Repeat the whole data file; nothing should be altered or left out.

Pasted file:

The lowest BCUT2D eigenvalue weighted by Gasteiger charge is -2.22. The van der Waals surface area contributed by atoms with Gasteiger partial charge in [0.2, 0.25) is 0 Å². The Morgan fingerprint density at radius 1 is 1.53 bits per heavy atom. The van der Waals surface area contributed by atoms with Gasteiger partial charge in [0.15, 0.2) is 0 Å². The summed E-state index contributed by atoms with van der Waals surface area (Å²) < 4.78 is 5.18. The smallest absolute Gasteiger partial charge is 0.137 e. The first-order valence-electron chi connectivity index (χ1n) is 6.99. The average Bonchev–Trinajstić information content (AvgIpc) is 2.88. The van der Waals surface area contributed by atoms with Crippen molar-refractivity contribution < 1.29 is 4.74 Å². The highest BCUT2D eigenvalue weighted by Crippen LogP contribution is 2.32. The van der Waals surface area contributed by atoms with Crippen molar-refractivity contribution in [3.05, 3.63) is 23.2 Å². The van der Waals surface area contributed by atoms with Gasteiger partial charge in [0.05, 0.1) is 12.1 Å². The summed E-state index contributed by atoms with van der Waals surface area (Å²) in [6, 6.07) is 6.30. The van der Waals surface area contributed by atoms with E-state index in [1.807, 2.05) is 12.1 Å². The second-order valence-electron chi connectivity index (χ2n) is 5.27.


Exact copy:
The lowest BCUT2D eigenvalue weighted by Gasteiger charge is -2.22. The van der Waals surface area contributed by atoms with Gasteiger partial charge in [0.2, 0.25) is 0 Å². The Morgan fingerprint density at radius 1 is 1.53 bits per heavy atom. The van der Waals surface area contributed by atoms with Gasteiger partial charge in [0.15, 0.2) is 0 Å². The summed E-state index contributed by atoms with van der Waals surface area (Å²) < 4.78 is 5.18. The smallest absolute Gasteiger partial charge is 0.137 e. The first-order valence-electron chi connectivity index (χ1n) is 6.99. The average Bonchev–Trinajstić information content (AvgIpc) is 2.88. The van der Waals surface area contributed by atoms with Crippen molar-refractivity contribution < 1.29 is 4.74 Å². The highest BCUT2D eigenvalue weighted by Crippen LogP contribution is 2.32. The van der Waals surface area contributed by atoms with Crippen molar-refractivity contribution in [3.05, 3.63) is 23.2 Å². The van der Waals surface area contributed by atoms with Gasteiger partial charge in [0.05, 0.1) is 12.1 Å². The summed E-state index contributed by atoms with van der Waals surface area (Å²) in [6, 6.07) is 6.30. The van der Waals surface area contributed by atoms with E-state index in [1.807, 2.05) is 12.1 Å². The second-order valence-electron chi connectivity index (χ2n) is 5.27.